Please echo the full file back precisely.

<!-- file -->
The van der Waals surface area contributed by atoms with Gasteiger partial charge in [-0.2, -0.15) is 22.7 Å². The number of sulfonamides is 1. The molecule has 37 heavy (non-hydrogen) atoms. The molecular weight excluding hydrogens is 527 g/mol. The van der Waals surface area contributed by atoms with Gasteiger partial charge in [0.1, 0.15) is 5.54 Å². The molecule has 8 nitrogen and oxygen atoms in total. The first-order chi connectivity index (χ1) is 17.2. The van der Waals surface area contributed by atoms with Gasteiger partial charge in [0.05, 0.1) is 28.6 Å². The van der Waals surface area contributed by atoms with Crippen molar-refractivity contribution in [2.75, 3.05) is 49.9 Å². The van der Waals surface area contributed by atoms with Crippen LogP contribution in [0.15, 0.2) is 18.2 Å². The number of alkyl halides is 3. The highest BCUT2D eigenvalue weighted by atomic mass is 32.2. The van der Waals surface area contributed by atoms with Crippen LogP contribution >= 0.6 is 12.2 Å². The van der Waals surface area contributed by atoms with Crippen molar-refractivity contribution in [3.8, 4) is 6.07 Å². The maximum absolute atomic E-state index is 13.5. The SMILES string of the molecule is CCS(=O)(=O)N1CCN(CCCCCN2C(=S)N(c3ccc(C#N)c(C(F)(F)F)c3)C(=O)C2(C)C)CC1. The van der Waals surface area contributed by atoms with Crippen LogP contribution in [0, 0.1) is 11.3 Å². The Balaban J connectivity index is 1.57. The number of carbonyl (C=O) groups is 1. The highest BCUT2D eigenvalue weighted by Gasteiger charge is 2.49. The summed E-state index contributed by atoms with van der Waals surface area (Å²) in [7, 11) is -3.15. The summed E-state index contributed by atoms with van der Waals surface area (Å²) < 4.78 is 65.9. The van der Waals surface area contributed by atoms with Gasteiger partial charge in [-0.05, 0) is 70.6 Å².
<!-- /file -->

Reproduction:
The van der Waals surface area contributed by atoms with Gasteiger partial charge in [-0.2, -0.15) is 22.7 Å². The number of sulfonamides is 1. The molecule has 37 heavy (non-hydrogen) atoms. The molecular weight excluding hydrogens is 527 g/mol. The van der Waals surface area contributed by atoms with Gasteiger partial charge in [0.1, 0.15) is 5.54 Å². The molecule has 8 nitrogen and oxygen atoms in total. The first-order chi connectivity index (χ1) is 17.2. The van der Waals surface area contributed by atoms with Gasteiger partial charge in [0.05, 0.1) is 28.6 Å². The van der Waals surface area contributed by atoms with Crippen molar-refractivity contribution in [2.75, 3.05) is 49.9 Å². The van der Waals surface area contributed by atoms with Crippen LogP contribution in [0.15, 0.2) is 18.2 Å². The number of alkyl halides is 3. The highest BCUT2D eigenvalue weighted by atomic mass is 32.2. The van der Waals surface area contributed by atoms with Crippen LogP contribution >= 0.6 is 12.2 Å². The van der Waals surface area contributed by atoms with Crippen molar-refractivity contribution in [3.8, 4) is 6.07 Å². The maximum absolute atomic E-state index is 13.5. The SMILES string of the molecule is CCS(=O)(=O)N1CCN(CCCCCN2C(=S)N(c3ccc(C#N)c(C(F)(F)F)c3)C(=O)C2(C)C)CC1. The van der Waals surface area contributed by atoms with Crippen LogP contribution in [0, 0.1) is 11.3 Å². The Balaban J connectivity index is 1.57. The number of carbonyl (C=O) groups is 1. The highest BCUT2D eigenvalue weighted by Gasteiger charge is 2.49. The summed E-state index contributed by atoms with van der Waals surface area (Å²) in [7, 11) is -3.15. The summed E-state index contributed by atoms with van der Waals surface area (Å²) < 4.78 is 65.9. The van der Waals surface area contributed by atoms with Gasteiger partial charge in [-0.05, 0) is 70.6 Å².